The Digital Workspace - The Big 3

Posted 1 November 2016 12:00 AM by Ricky Wallace, Marketing Manager @ ClearPeople

Quite often the digital workspace (or modern workplace as it is sometimes called) is confused with an intranet, which in turn is often treated and used as a document management or knowledge management system.

What many organisations fail to realise is that a true digital workspace is a combination of all three and it is the integration of these platforms, and indeed many other systems such as your CRM and public-facing website, that collectively become a digital workspace.

We define the digital workspace as a collection of evolving technologies designed around your user’s needs that will give them the space and freedom to work securely anywhere and on any device. It optimises their experience and engagement with the tools and resources they need to help them be more effective and productive.

In this blog post we aim to unravel the differences between a document management system (DM), a knowledge management system (KM), and an intranet to demonstrate the strengths of each when starting your journey to an enhanced digital workspace.


Let’s begin with DM and KM. It’s quite easy to get the two confused. And the fact that both these solutions can be surfaced from an intranet adds another layer of complexity. To understand the difference between them, it’s first important to understand exactly what knowledge is.


Knowledge Management

Knowledge can be described as the understanding of something which is acquired through experience or education.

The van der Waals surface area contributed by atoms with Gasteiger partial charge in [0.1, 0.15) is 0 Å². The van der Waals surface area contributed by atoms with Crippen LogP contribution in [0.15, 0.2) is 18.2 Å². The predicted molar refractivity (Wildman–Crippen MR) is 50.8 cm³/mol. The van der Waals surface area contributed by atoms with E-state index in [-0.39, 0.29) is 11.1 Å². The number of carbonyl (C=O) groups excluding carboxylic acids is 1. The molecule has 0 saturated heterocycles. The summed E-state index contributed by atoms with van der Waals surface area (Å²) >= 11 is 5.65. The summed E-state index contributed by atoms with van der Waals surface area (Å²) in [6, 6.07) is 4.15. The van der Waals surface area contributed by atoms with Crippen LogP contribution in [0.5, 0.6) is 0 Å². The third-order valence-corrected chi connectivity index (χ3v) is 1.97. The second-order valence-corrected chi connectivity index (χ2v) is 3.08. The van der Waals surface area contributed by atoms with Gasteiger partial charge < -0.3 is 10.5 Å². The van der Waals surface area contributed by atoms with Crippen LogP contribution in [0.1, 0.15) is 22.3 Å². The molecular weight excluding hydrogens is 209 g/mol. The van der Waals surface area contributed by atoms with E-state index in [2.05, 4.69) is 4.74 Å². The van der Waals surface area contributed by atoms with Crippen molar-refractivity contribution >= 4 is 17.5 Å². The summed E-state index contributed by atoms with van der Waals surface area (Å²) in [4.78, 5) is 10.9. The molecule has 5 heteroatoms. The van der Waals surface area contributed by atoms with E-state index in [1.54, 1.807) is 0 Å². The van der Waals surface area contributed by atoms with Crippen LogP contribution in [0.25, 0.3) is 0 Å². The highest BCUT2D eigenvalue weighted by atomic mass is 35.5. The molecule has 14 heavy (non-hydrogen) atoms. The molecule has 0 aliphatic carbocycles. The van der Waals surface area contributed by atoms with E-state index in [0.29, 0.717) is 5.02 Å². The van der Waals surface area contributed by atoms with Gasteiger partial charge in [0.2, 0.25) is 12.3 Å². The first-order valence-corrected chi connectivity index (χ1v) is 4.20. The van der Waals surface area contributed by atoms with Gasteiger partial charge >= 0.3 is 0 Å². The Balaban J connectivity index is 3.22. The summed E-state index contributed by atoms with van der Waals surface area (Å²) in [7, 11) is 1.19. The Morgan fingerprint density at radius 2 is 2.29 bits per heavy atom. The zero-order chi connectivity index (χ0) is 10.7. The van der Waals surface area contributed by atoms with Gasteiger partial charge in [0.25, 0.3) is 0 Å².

A great metaphor for the difference between information and knowledge is the use of a map of a city to navigate (document containing information) compared to what a London taxi driver possesses (knowledge). If we think about London’s black cabs, ‘The Knowledge’ is a phrase that represents the hard work and hours of learning put in to memorising the ins and outs of London’s streets. In contrast, maps, route plans and landmark descriptions are the information that help the cab drivers accrue that knowledge.  

So, we can therefore state that most documents are not knowledge as they don’t fully capture the insight and experience that a person can hold. Documents are usually written as a version of events that meet the requirement of organisational procedures and policies, rather than what happened. Knowledge can only be volunteered, and is a very social and collaborative thing, and so the way it is captured and handled needs to reflect this.

Knowledge can come in many forms and assets from written accounts to videos to pictures which can be shared, and more importantly, edited and improved upon, so that knowledge grows and develops as your organisation does.

How this knowledge is stored is only one part of the puzzle. The real challenge lies in extracting knowledge from your teams and then using the right technology to surface the right information at the right time to the right people. 

Typically it is used as a reference system and so there is a big emphasis on how content is surfaced. It may therefore require additional taxonomy to a DM system, possibly on multiple dimensions in order to be able to configure search appropriately. There is an emphasis here on noting the owners of pieces of knowledge with review workflows typically on 6 to 24 month periods.

ClearPeople has a tried and tested knowledge management approach that incorporates a lot of discovery and planning that allows you to reduce complexity and risk at defined milestones, and incorporate feedback in an agile way. 

Document Management